Studies of the effects of economic fluctuations on health have come to wildly different conclusions. This may be because the effects are different for different groups. Using US data, this column looks at the health consequences of the Great Recession on mothers, a sub-population that has thus far been largely neglected in the literature. Increases in unemployment are found to have large negative health effects and to increase incidences of smoking and substance abuse among mothers. These effects appear to be concentrated on disadvantaged groups such as minorities, and point to short- and long-term consequences for their children.

Moshe Hazan, Hosny Zoabi, 11 December 2015

Economists are increasingly interested in measuring the relationship between women’s work and education and the number of children they have – in part as a response to public policies that aim to empower women. This column assesses the evidence and finds that whereas in the 1990s highly educated women had fewer children than women with a lower education in the US, it is no longer true today.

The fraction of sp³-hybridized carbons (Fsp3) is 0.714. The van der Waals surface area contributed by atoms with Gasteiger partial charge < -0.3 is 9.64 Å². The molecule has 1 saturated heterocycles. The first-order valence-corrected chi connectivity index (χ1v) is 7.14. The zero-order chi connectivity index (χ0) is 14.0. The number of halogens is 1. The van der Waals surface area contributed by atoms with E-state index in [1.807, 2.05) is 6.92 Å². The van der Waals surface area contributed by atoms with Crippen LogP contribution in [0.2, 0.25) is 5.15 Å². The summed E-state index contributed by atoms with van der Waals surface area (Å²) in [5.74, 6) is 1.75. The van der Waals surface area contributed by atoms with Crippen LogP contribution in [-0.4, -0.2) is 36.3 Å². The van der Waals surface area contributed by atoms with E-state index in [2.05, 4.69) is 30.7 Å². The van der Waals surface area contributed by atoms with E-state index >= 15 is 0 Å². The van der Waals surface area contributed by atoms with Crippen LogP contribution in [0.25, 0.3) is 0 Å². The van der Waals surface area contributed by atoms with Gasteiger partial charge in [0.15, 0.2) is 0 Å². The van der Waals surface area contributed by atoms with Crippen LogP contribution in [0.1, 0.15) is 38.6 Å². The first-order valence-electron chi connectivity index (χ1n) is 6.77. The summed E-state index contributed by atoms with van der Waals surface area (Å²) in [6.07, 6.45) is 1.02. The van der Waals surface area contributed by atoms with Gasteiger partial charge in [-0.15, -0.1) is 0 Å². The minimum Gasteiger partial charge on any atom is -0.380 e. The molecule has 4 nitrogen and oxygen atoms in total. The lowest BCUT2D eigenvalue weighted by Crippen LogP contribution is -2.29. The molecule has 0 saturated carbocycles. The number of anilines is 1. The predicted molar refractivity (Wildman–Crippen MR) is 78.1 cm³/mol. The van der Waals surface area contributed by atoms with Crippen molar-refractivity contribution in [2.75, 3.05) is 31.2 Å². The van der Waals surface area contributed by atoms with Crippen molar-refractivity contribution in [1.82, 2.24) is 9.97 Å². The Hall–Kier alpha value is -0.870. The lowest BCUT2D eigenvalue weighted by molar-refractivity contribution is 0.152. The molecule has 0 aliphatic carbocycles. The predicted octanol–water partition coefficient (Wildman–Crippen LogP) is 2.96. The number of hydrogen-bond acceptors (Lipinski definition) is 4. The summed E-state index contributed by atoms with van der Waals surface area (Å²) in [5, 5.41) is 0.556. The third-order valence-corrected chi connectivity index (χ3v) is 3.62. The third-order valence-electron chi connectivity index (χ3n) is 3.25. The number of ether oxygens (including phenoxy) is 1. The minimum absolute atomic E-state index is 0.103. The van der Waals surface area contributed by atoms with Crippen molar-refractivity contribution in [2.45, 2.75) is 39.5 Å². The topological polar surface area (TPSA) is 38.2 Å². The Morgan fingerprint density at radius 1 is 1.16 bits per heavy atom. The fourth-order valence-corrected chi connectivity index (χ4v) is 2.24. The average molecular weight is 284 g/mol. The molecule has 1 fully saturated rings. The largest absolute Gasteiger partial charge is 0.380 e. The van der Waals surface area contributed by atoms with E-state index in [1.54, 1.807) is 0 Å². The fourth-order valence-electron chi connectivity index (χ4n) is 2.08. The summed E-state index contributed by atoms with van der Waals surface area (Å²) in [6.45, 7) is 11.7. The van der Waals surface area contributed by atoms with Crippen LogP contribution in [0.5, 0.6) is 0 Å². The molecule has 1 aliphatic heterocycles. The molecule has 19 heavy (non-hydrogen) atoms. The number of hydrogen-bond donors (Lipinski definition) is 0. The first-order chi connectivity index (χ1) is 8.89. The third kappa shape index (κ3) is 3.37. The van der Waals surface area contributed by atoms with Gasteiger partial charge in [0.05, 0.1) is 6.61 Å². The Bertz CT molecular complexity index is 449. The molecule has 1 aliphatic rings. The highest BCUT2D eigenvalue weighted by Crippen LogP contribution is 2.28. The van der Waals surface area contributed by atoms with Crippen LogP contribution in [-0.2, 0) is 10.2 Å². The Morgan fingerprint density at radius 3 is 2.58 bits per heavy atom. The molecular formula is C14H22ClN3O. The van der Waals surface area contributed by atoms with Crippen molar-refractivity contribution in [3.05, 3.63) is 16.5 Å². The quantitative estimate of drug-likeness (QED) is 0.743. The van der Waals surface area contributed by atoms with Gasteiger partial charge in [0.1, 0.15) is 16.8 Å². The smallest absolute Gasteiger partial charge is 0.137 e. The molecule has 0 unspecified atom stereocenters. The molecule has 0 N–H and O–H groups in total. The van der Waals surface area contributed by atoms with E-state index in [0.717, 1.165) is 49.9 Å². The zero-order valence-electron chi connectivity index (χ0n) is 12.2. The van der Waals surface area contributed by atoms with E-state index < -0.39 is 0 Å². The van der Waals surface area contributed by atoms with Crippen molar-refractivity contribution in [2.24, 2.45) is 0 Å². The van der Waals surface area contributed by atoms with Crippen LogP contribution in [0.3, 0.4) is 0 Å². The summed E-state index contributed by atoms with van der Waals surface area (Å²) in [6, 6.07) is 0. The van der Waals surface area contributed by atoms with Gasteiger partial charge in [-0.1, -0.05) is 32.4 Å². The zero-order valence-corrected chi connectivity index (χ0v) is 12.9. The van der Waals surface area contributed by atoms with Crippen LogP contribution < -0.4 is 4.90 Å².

Luca Flabbi, Mario Macis, Andrea Moro, Fabiano Schivardi, 24 April 2015

Despite the convergence between men and women in many labour market indicators, women are still vastly underrepresented at the boardroom level. Using Italian data, this column presents new evidence on the impact of having a female CEO on the distribution of wages for male and female workers within firms. Female CEOs are shown to reduce the gender wage gap at the top of the wage distribution but widen it at the bottom. The authors also show that firms with female CEOs perform better, the higher the fraction of women in the firm’s workforce.

Giovanni Peri, Agnese Romiti, Mariacristina Rossi, 08 September 2013